Objective: The gastrointestinal motility agents metoclopramide and domperidone are known to increase pituitary prolactin (PRL) secretion and breast milk production. This study compared the effect of single doses of two strengths of metoclopramide and a single dose of domperidone on PRL secretion.
Methods: Ten nonpregnant women had baseline evaluation of serum PRL concentrations. The PRL concentrations were then determined after random oral administration of metoclopramide 10 mg, metoclopramide 5 mg, and domperidone 10 mg. Blood samples were drawn in the first 7 days of the menstrual cycle, at 13 time points over a 6-hour period (0, 15, 30, 45, 60, 75, 90, 120, 150, 180, 240, 300, and 360 minutes), with the zero time point beginning at 0800 hours. Variables such as weight, height, age, gravidity, parity, and oral contraceptive use were recorded.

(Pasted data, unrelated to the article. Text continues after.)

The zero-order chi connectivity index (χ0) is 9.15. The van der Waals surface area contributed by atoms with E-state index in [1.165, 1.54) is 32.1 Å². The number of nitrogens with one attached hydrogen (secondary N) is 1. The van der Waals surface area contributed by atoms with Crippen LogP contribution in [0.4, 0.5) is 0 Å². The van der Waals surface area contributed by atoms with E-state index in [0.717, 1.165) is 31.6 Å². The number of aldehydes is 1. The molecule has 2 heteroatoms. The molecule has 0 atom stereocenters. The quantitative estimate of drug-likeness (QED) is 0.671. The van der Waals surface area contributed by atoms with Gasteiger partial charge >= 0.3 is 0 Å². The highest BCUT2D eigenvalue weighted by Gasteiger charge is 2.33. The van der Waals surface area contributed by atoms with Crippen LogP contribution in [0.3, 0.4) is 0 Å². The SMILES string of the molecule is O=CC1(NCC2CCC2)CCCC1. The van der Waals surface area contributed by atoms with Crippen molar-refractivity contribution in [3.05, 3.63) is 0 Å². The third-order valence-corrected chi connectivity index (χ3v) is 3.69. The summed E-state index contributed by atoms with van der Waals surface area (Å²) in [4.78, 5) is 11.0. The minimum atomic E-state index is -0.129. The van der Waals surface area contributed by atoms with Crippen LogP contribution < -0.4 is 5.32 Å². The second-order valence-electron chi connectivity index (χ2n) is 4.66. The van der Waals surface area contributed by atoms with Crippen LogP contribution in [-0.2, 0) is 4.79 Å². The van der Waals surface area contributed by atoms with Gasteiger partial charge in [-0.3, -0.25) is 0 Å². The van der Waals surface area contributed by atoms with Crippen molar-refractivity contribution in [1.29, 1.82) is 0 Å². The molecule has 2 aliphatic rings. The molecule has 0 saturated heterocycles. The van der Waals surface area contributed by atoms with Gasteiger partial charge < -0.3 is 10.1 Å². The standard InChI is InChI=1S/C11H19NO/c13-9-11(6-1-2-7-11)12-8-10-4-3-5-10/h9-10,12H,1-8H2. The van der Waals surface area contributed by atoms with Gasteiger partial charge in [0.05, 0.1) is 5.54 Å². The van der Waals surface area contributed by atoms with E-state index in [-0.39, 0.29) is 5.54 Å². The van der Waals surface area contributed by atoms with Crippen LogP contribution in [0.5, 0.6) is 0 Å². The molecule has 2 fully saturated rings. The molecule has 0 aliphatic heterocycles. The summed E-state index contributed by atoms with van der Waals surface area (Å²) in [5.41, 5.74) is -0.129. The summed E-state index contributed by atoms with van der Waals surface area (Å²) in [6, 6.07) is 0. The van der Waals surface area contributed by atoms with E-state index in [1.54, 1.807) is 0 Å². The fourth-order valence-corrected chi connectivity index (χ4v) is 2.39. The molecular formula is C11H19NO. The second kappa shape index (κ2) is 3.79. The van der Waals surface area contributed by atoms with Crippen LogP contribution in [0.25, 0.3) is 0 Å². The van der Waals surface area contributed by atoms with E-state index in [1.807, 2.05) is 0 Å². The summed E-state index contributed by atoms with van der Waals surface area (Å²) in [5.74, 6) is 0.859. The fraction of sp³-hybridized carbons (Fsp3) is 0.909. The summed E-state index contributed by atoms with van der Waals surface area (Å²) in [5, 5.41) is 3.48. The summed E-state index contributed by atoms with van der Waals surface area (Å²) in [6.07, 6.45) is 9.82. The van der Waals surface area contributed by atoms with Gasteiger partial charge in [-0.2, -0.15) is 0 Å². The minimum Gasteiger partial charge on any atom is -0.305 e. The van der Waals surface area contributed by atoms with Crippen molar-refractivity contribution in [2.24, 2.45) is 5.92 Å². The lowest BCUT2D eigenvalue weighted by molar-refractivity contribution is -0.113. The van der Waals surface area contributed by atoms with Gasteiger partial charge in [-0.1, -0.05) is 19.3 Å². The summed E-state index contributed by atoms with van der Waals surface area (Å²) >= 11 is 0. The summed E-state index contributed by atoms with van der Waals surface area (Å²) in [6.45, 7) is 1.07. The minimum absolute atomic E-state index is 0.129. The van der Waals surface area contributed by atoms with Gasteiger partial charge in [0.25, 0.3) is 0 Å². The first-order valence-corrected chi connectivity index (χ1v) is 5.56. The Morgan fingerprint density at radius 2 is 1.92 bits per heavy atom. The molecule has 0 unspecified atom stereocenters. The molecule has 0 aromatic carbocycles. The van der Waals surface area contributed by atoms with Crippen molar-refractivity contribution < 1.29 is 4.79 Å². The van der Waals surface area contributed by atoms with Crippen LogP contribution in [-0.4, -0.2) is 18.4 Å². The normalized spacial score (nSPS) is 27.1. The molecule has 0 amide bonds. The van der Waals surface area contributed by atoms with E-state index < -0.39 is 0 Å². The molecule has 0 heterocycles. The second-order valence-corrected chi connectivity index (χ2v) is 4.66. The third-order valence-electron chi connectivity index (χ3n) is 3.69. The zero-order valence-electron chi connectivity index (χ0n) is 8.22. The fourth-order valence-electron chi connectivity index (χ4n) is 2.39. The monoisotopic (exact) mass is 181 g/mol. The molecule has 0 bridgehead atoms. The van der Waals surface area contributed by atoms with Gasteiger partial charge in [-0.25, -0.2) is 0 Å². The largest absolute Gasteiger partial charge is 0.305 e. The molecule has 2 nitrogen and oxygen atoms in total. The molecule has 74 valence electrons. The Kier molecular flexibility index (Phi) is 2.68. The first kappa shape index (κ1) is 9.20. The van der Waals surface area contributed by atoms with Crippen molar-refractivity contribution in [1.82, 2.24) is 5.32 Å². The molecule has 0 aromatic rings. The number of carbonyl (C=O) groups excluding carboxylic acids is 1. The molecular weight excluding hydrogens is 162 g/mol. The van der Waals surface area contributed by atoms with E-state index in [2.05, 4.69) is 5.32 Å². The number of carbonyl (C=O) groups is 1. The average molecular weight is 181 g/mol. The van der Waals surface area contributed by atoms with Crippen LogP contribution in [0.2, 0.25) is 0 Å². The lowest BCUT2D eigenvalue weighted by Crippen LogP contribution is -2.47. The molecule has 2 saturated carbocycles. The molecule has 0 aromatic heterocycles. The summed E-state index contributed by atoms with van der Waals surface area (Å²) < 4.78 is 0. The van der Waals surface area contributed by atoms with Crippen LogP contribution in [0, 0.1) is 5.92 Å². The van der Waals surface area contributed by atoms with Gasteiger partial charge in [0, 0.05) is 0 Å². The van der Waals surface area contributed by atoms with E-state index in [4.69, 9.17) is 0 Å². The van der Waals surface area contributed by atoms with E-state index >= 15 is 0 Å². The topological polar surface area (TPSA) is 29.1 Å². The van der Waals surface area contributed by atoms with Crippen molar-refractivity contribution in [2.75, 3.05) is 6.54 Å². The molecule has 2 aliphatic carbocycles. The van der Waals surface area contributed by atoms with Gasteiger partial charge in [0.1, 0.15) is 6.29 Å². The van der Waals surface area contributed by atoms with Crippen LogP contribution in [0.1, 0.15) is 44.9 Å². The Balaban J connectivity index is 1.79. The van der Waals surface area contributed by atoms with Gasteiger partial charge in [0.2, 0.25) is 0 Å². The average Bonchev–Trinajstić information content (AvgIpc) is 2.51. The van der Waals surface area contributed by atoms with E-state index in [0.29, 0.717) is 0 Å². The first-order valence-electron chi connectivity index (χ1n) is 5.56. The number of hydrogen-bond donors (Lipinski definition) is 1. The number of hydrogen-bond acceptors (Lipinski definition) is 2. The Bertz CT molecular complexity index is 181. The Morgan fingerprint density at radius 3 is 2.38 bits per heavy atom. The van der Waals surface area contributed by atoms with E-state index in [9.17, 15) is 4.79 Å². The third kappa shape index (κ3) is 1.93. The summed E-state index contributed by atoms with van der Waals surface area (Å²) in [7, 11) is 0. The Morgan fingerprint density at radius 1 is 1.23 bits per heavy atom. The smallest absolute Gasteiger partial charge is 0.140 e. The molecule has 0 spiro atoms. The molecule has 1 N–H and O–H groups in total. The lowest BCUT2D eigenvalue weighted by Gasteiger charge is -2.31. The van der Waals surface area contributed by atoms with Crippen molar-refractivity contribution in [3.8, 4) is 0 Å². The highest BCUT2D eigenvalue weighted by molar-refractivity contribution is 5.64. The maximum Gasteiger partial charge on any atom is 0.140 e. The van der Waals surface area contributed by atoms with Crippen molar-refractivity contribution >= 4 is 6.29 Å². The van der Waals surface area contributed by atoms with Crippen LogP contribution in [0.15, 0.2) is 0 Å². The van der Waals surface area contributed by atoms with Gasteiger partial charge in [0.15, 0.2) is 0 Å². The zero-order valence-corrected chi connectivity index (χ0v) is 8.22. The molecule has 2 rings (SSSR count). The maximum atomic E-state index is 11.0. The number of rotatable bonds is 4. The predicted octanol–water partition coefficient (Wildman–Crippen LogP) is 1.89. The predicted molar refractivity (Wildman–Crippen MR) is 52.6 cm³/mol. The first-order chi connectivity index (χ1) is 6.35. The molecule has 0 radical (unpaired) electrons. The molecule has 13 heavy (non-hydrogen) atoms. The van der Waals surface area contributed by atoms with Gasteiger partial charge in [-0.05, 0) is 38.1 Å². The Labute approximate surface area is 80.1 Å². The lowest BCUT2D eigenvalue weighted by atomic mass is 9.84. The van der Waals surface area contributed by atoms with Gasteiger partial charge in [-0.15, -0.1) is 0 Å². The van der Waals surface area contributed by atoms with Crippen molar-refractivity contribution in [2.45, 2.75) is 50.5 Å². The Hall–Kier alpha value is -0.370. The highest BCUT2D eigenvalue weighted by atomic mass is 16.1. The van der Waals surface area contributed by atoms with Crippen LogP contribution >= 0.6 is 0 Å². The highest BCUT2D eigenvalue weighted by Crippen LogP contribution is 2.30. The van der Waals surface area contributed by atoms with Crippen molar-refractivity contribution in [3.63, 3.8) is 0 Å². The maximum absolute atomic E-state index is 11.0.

Results: Baseline PRL concentrations showed the natural circadian rhythm. Metoclopramide and domperidone both caused a significant increase in PRL. However, PRL secretion was most influenced by parity. Nulliparous women had the quickest and highest PRL secretion with metoclopramide 10 mg, compared with the PRL response with metoclopramide 5 mg and domperidone 10 mg. Conversely, multiparous women had PRL secretion patterns that were equivalent between the medications.
Conclusions: The PRL response to the medications was most influenced by parity. Therefore, we suggest that the medication therapy of choice for enhancing lactation may not be the same in all women, but may instead be determined by parity.